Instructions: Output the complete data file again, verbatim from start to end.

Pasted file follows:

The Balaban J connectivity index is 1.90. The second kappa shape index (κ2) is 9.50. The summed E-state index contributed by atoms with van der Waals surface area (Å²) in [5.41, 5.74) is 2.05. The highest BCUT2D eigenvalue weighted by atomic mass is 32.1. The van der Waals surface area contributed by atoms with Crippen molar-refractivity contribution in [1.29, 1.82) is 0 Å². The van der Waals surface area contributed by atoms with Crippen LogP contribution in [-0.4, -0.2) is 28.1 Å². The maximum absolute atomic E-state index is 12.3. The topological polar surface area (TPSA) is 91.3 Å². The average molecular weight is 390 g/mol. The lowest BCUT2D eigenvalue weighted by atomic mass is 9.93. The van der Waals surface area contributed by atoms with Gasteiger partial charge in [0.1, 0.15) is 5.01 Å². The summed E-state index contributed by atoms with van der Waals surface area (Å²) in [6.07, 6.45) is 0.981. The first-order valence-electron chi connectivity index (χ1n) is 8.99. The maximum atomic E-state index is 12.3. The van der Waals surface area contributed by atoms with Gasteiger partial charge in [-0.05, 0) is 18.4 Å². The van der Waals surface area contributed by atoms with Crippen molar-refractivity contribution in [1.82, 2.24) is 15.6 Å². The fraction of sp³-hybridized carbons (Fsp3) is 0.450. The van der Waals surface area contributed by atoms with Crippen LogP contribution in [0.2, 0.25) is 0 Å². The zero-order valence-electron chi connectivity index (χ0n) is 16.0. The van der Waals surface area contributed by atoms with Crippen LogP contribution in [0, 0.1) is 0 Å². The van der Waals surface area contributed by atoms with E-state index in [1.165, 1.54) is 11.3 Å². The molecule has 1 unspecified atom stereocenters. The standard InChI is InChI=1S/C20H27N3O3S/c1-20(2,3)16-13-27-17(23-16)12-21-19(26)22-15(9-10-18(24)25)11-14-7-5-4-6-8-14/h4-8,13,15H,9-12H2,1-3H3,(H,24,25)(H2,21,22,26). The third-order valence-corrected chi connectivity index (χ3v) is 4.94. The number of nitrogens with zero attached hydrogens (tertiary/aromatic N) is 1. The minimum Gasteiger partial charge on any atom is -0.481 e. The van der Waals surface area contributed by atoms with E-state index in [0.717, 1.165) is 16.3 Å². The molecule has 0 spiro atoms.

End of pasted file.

The Balaban J connectivity index is 1.90. The second kappa shape index (κ2) is 9.50. The summed E-state index contributed by atoms with van der Waals surface area (Å²) in [5.41, 5.74) is 2.05. The highest BCUT2D eigenvalue weighted by atomic mass is 32.1. The van der Waals surface area contributed by atoms with Crippen molar-refractivity contribution in [1.29, 1.82) is 0 Å². The van der Waals surface area contributed by atoms with Crippen LogP contribution in [-0.4, -0.2) is 28.1 Å². The maximum absolute atomic E-state index is 12.3. The topological polar surface area (TPSA) is 91.3 Å². The average molecular weight is 390 g/mol. The lowest BCUT2D eigenvalue weighted by atomic mass is 9.93. The van der Waals surface area contributed by atoms with Gasteiger partial charge in [0.1, 0.15) is 5.01 Å². The summed E-state index contributed by atoms with van der Waals surface area (Å²) in [6.07, 6.45) is 0.981. The first-order valence-electron chi connectivity index (χ1n) is 8.99. The maximum atomic E-state index is 12.3. The van der Waals surface area contributed by atoms with Gasteiger partial charge in [-0.05, 0) is 18.4 Å². The van der Waals surface area contributed by atoms with Crippen molar-refractivity contribution in [1.82, 2.24) is 15.6 Å². The fraction of sp³-hybridized carbons (Fsp3) is 0.450. The van der Waals surface area contributed by atoms with Crippen LogP contribution in [0.2, 0.25) is 0 Å². The zero-order valence-electron chi connectivity index (χ0n) is 16.0. The van der Waals surface area contributed by atoms with Crippen LogP contribution in [0, 0.1) is 0 Å². The van der Waals surface area contributed by atoms with E-state index in [1.165, 1.54) is 11.3 Å². The molecule has 1 unspecified atom stereocenters. The standard InChI is InChI=1S/C20H27N3O3S/c1-20(2,3)16-13-27-17(23-16)12-21-19(26)22-15(9-10-18(24)25)11-14-7-5-4-6-8-14/h4-8,13,15H,9-12H2,1-3H3,(H,24,25)(H2,21,22,26). The third-order valence-corrected chi connectivity index (χ3v) is 4.94. The number of nitrogens with zero attached hydrogens (tertiary/aromatic N) is 1. The minimum Gasteiger partial charge on any atom is -0.481 e. The van der Waals surface area contributed by atoms with E-state index in [0.717, 1.165) is 16.3 Å². The molecule has 0 spiro atoms.